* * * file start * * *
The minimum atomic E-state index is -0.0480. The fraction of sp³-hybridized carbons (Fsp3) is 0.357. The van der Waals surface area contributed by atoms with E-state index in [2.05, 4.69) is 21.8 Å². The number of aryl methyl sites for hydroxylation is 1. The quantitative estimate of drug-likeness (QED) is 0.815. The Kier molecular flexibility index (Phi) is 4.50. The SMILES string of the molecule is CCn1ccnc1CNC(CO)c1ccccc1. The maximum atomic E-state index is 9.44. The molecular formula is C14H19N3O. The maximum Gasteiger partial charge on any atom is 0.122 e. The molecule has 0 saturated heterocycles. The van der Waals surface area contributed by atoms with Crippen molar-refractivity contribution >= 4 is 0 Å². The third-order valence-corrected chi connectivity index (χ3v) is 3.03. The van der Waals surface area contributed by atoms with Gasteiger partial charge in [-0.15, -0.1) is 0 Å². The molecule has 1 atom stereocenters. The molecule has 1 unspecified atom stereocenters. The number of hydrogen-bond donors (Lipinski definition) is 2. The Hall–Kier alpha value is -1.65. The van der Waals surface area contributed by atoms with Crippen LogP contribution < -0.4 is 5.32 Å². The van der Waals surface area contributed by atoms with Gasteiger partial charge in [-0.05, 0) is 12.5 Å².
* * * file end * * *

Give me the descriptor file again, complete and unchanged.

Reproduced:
The minimum atomic E-state index is -0.0480. The fraction of sp³-hybridized carbons (Fsp3) is 0.357. The van der Waals surface area contributed by atoms with E-state index in [2.05, 4.69) is 21.8 Å². The number of aryl methyl sites for hydroxylation is 1. The quantitative estimate of drug-likeness (QED) is 0.815. The Kier molecular flexibility index (Phi) is 4.50. The SMILES string of the molecule is CCn1ccnc1CNC(CO)c1ccccc1. The maximum atomic E-state index is 9.44. The molecular formula is C14H19N3O. The maximum Gasteiger partial charge on any atom is 0.122 e. The molecule has 0 saturated heterocycles. The van der Waals surface area contributed by atoms with Crippen molar-refractivity contribution >= 4 is 0 Å². The third-order valence-corrected chi connectivity index (χ3v) is 3.03. The van der Waals surface area contributed by atoms with Gasteiger partial charge in [-0.15, -0.1) is 0 Å². The molecule has 1 atom stereocenters. The molecule has 1 unspecified atom stereocenters. The number of hydrogen-bond donors (Lipinski definition) is 2. The Hall–Kier alpha value is -1.65. The van der Waals surface area contributed by atoms with Crippen LogP contribution < -0.4 is 5.32 Å². The van der Waals surface area contributed by atoms with Gasteiger partial charge in [-0.05, 0) is 12.5 Å².